Animal agriculture was built on repurposing leftover products from other industries, and now new research is demonstrating how an agricultural waste can support another industry.
Biowaste in the form of chicken eggshells has proved to be very effective for energy storage, according to an international team of researchers that includes scientists with the Helmholtz Institute Ulm (HIU) established by the Karlsruhe Institute of Technology (KIT) in Germany.
In the journal Dalton Transactions of the Royal Society of Chemistry, the researchers reported on the sustainable storage material that might be used in a low-cost lithium-ion capacitor, according to an announcement from KIT.
Chicken eggs are used in large quantities worldwide in the food, pharmaceutical and manufacturing industries, but after the eggs are used, the shells are typically discarded and disposed of as biowaste in landfills, KIT said.
Eggshells consist of a composite of calcium carbonate and a protein-rich fiber membrane.
“Surprisingly, there are constantly new examples in which natural substances are found to be suited well or even very well for producing materials for electrochemical storage systems,” HIU professor Maximilian Fichtner said.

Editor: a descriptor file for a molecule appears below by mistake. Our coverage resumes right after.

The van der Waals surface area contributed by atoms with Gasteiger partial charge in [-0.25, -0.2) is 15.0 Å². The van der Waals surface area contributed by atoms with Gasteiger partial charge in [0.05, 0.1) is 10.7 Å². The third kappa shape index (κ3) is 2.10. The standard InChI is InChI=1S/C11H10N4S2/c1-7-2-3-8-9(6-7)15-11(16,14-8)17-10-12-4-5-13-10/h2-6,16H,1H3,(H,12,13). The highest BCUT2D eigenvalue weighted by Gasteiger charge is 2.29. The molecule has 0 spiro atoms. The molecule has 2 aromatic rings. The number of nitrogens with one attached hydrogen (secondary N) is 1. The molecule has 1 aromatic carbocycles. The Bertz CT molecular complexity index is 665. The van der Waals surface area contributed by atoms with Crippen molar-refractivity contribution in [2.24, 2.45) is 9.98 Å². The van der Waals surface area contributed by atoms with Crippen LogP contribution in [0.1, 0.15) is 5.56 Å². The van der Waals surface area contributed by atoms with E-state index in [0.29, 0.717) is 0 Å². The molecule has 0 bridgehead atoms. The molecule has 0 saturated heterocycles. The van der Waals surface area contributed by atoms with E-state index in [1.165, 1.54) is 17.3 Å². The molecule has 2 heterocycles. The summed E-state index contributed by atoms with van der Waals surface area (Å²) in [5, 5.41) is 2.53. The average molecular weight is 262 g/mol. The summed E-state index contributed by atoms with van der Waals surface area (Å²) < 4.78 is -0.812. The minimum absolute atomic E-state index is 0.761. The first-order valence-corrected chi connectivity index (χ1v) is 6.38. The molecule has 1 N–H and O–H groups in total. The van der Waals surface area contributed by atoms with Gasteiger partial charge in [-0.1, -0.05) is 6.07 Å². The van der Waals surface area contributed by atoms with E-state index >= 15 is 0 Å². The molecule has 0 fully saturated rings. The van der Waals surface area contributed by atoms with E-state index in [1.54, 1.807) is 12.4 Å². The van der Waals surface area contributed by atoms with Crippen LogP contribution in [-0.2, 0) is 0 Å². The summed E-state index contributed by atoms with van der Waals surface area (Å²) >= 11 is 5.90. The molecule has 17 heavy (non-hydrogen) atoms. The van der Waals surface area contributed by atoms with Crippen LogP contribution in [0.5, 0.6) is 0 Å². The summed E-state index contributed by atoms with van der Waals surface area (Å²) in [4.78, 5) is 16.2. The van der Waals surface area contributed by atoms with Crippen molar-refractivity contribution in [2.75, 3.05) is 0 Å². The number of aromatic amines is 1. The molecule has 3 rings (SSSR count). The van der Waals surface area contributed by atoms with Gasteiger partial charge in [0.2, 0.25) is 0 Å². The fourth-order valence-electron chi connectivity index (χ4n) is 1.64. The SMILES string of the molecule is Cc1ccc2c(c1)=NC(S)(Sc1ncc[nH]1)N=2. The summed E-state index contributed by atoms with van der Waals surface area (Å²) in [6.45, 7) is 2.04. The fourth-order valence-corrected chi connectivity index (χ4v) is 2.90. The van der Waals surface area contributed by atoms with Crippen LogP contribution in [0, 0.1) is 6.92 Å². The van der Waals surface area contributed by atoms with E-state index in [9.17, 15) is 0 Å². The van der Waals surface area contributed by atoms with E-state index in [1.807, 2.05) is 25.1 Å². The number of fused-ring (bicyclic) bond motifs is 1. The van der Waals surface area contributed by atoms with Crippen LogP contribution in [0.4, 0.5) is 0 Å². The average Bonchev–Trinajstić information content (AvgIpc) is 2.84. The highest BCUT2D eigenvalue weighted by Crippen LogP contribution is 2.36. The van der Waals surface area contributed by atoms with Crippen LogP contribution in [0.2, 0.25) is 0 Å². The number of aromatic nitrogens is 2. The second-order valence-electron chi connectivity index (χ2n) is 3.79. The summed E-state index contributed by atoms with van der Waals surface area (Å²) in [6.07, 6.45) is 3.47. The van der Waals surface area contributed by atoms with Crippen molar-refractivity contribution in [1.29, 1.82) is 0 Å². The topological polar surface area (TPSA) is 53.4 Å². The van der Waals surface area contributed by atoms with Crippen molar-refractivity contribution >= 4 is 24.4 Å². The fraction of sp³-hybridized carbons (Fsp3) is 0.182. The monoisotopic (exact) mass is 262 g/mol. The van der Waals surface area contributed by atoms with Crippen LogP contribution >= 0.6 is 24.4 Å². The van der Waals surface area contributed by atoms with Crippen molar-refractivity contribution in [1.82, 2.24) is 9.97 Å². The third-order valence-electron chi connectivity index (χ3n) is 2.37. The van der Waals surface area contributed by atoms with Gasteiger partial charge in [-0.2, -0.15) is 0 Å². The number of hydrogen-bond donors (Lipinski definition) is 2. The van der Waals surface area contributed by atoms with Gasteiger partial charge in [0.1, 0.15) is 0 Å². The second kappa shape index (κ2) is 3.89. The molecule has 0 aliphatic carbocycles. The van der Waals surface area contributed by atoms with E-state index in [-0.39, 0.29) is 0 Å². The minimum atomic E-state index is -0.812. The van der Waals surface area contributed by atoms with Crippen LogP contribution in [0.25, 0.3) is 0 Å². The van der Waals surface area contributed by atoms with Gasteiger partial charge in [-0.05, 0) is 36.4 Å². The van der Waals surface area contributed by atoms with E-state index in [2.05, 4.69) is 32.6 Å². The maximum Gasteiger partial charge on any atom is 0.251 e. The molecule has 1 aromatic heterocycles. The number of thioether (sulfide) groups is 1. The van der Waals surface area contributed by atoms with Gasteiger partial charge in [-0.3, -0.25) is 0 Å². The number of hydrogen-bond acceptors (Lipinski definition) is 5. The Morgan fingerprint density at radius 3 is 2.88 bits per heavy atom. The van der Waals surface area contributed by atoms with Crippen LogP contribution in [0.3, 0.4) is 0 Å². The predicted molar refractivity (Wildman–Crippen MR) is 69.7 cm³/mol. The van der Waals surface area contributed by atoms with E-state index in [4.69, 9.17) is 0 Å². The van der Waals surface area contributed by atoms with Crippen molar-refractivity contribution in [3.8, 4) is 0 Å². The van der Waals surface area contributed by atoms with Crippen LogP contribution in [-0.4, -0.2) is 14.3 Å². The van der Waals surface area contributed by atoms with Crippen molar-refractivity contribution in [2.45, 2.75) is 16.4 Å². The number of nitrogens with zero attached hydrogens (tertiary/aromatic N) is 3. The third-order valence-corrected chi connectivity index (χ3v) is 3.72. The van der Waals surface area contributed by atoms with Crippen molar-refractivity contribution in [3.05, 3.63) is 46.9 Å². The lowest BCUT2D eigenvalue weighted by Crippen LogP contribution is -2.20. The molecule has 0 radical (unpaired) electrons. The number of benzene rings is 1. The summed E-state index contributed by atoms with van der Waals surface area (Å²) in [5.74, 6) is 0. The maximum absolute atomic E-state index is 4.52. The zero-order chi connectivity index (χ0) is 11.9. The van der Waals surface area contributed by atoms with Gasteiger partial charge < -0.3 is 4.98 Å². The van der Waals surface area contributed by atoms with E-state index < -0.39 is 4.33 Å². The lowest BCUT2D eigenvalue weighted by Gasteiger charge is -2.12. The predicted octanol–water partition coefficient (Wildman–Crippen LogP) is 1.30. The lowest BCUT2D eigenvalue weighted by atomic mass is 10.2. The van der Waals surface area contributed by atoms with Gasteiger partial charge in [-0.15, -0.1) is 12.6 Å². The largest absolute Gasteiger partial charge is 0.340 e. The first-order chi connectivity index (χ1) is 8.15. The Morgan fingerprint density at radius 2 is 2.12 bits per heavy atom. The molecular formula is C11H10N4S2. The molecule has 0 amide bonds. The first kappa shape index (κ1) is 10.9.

Together with Australian colleagues, Fichtner discovered the promising electrochemical properties of chicken eggshells, which are able to store lithium thanks to their large proportion of calcium carbonate. Fine eggshell powder was used as an electrode against a metallic lithium anode in a non-aqueous electrolyte. The test cell was found to maintain an excellent capacity retention of 92% over more than 1,000 charge and discharge cycles, KIT said.
Both the calcified shell and the inner and outer shell membranes were used. The researchers washed, dried and crushed the sells to a powder to obtain a conductive material, the announcement explained.
So far, eggshell waste has been used in a number of applications, including bioceramics, cosmetics and the dye industry. The protein-rich, fibrous eggshell membrane has been applied as a separator in supercapacitors, but for the first time worldwide, biowaste has now been used as an electrode, KIT said.
Now, further research and a detailed understanding of the electrochemical and physical behavior of the material are needed to improve its performance and enable widespread use, the researchers said.